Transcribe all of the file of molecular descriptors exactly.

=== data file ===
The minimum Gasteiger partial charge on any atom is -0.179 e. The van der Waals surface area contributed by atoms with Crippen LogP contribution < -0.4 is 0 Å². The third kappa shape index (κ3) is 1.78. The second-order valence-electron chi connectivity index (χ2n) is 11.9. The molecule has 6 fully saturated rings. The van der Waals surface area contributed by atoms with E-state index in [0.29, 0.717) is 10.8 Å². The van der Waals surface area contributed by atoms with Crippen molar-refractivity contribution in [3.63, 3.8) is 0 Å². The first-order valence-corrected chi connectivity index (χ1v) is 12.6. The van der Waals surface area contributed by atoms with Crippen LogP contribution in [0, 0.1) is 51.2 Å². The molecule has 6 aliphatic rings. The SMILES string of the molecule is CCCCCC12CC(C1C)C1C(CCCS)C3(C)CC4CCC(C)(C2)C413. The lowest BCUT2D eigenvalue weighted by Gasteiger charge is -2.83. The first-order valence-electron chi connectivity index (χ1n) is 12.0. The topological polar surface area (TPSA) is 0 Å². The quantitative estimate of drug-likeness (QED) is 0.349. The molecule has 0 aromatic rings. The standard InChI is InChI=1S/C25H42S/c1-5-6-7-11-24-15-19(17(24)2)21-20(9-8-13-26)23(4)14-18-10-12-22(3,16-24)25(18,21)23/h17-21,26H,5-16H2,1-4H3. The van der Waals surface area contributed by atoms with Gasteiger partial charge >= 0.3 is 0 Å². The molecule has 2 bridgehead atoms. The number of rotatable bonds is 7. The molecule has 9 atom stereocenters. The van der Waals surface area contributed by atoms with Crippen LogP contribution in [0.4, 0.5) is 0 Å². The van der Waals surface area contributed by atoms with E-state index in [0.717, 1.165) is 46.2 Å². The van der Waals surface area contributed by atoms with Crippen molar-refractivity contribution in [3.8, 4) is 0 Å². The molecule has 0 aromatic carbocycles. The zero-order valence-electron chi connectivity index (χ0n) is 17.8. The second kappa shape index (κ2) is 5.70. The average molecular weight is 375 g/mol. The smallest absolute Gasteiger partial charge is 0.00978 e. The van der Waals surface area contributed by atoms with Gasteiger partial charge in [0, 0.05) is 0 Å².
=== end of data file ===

The minimum Gasteiger partial charge on any atom is -0.179 e. The van der Waals surface area contributed by atoms with Crippen LogP contribution < -0.4 is 0 Å². The third kappa shape index (κ3) is 1.78. The second-order valence-electron chi connectivity index (χ2n) is 11.9. The molecule has 6 fully saturated rings. The van der Waals surface area contributed by atoms with E-state index in [0.29, 0.717) is 10.8 Å². The van der Waals surface area contributed by atoms with Crippen molar-refractivity contribution in [3.63, 3.8) is 0 Å². The first-order valence-corrected chi connectivity index (χ1v) is 12.6. The van der Waals surface area contributed by atoms with Crippen LogP contribution in [0, 0.1) is 51.2 Å². The molecule has 6 aliphatic rings. The SMILES string of the molecule is CCCCCC12CC(C1C)C1C(CCCS)C3(C)CC4CCC(C)(C2)C413. The lowest BCUT2D eigenvalue weighted by Gasteiger charge is -2.83. The first-order valence-electron chi connectivity index (χ1n) is 12.0. The topological polar surface area (TPSA) is 0 Å². The quantitative estimate of drug-likeness (QED) is 0.349. The molecule has 0 aromatic rings. The standard InChI is InChI=1S/C25H42S/c1-5-6-7-11-24-15-19(17(24)2)21-20(9-8-13-26)23(4)14-18-10-12-22(3,16-24)25(18,21)23/h17-21,26H,5-16H2,1-4H3. The van der Waals surface area contributed by atoms with Gasteiger partial charge >= 0.3 is 0 Å². The molecule has 2 bridgehead atoms. The number of rotatable bonds is 7. The molecule has 9 atom stereocenters. The van der Waals surface area contributed by atoms with Crippen LogP contribution in [0.4, 0.5) is 0 Å². The van der Waals surface area contributed by atoms with E-state index in [0.717, 1.165) is 46.2 Å². The van der Waals surface area contributed by atoms with Crippen molar-refractivity contribution in [3.8, 4) is 0 Å². The molecule has 0 aromatic carbocycles. The zero-order valence-electron chi connectivity index (χ0n) is 17.8. The second kappa shape index (κ2) is 5.70. The average molecular weight is 375 g/mol. The smallest absolute Gasteiger partial charge is 0.00978 e. The van der Waals surface area contributed by atoms with Gasteiger partial charge in [0, 0.05) is 0 Å².